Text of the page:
Tom Strini

Youngblood Theatre runs deep for laughs

By - Apr 25th, 2010 12:31 am
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Clouds of boredom and despair hang over the 12 phone solicitors, all in a row at one long table in a dingy boiler room. Not a speck of red ink mars the thermometer progress chart on the wall behind them.

Playwright Mickle Maher

It turns out they’re trying to raise money for a production of Shakespeare’s The Tempest. Then it turns out they’re raising money for a band of superheroes who want to put on the play. Then they sort of become the superheroes/actors, who turn out to be descended from the characters in Shakes…. Wait. That would be telling.

Let’s just say that 12 Youngblood Theatre actors deftly blend their hybrid characters, who change entirely over the course of the play yet somehow retain core personalities shown at the outset. A good part of the fun of Mickle Maher’s Spirits to Enforce — and it’s loads of fun — lies in seeing which aspects those personalities pop up next.

That ties in with language. The solicitors have a script — the pitch — they direct to their reluctant patrons on the other end of the phone. They speak to one another in more mundane language. But as curtain time for the imaginary superhero Shakespeare production draws near, more and more actual Shakespeare slips into that script. And as they slip into their superhero personae, comic-book fantasy language gets into the mix.

This is a complicated play, and you’d think it would be hard to follow. It’s not. Maher, the playwright, gives each character distinctive rhythm and content. You get the idea of who they are very quickly, and not because they’re stereotypes. You haven’t seen these people in sitcoms. OK, I’ll tell: You’ve seen them in Shakespeare, but not as phone solicitors. Maher reveals their lineage ever so slowly and cleverly. The connections are at once so outrageous and so apt that you’ll laugh out loud when you make them.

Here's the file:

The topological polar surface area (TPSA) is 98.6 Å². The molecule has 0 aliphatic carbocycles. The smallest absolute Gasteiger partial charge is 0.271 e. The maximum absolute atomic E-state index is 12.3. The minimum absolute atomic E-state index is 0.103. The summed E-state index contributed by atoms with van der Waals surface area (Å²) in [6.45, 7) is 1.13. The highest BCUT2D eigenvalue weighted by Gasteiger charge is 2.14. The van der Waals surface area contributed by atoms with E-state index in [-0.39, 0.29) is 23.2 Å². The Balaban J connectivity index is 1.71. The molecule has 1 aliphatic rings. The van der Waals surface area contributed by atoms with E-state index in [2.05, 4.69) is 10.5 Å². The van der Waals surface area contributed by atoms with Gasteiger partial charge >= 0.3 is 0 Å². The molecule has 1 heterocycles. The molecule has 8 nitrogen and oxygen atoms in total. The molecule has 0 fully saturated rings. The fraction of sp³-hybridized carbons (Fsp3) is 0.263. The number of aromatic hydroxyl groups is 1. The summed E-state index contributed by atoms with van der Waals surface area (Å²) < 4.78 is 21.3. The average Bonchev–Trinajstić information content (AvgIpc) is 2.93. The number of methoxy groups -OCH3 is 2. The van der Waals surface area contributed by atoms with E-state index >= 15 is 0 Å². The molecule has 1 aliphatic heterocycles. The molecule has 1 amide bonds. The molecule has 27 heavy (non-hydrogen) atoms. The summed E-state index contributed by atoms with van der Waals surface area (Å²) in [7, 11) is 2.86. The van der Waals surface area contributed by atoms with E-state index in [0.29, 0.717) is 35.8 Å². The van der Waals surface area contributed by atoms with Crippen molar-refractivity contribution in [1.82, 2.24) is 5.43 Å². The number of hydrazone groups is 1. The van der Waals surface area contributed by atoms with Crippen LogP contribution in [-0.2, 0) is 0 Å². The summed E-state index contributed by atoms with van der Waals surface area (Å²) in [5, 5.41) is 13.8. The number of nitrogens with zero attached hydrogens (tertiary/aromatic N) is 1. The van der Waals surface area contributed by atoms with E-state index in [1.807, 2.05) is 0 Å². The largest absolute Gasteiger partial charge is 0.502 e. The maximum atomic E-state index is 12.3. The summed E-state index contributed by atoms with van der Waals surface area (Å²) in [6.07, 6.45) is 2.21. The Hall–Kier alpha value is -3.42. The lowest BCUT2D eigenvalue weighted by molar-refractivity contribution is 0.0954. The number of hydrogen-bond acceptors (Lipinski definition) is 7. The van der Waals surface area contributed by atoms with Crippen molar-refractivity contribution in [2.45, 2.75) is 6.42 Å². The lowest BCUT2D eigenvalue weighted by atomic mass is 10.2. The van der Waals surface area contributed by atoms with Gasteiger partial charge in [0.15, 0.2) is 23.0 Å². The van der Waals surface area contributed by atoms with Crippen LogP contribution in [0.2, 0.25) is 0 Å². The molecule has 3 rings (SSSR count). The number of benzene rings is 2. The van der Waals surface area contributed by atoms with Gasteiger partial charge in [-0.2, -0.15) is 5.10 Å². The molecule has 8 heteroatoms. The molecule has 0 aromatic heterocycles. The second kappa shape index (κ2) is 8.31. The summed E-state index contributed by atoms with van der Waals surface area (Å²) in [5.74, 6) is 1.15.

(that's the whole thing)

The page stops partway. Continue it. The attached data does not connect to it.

Director Michael Cotey

Maher’s ear for music is as sharp as his ear for language. He orchestrated the 12-part chatter. It sometimes overlaps in counterpoint, sometimes works in unison, sometimes focuses on a single voice and sometimes crescendos into a lovely, indecipherable cacophony. Director Michael Cotey and his cast played it the way Edo de Waart and the MSO play Beethoven, with an ease and abandon borne of discipline and skill.

The piece rises to a riotously funny climax as the entire company joins in a thrilling account of the disasters and triumphs of opening night, played to a venomous audience of archenemy Dr. Cannibal (to be confused with Caliban) and his henchmen. It’s unbelievable, in both senses of the word. It is also entirely believable; we go to the theater because we want to suspend disbelief. This play draws you in with tiny leaps in logic that eventually land you on Fantasy Island. The joke’s on you, and you’ll laugh and laugh.

Here is the cast, and I love ’em all: Tess Cinpinski, Sara Zeintek, Kyle Gallagher-Schmitz, Daniel Koester, April Paul, Gracie DeWolff, T. Stacy Hicks, Cathlyn Melvin, Adrian Feliciano, Mike Loranger, David Rothrock and Dustin Schmaus.

Spirits to Enforce runs through May 9 in a 40-seat, just-right space within the Miller and Campbell Costume Company, at 907 S. 1st St., at Walker Street in Walker’s Point.  Tickets are a crazy bargain at $15. (Do get them in advance; the place was completely packed Saturday.) Purchase tickets through the Alchemist Theatre website. Find out more about the show at Youngblood’s site.

Categories: A/C Feature 1, Theater

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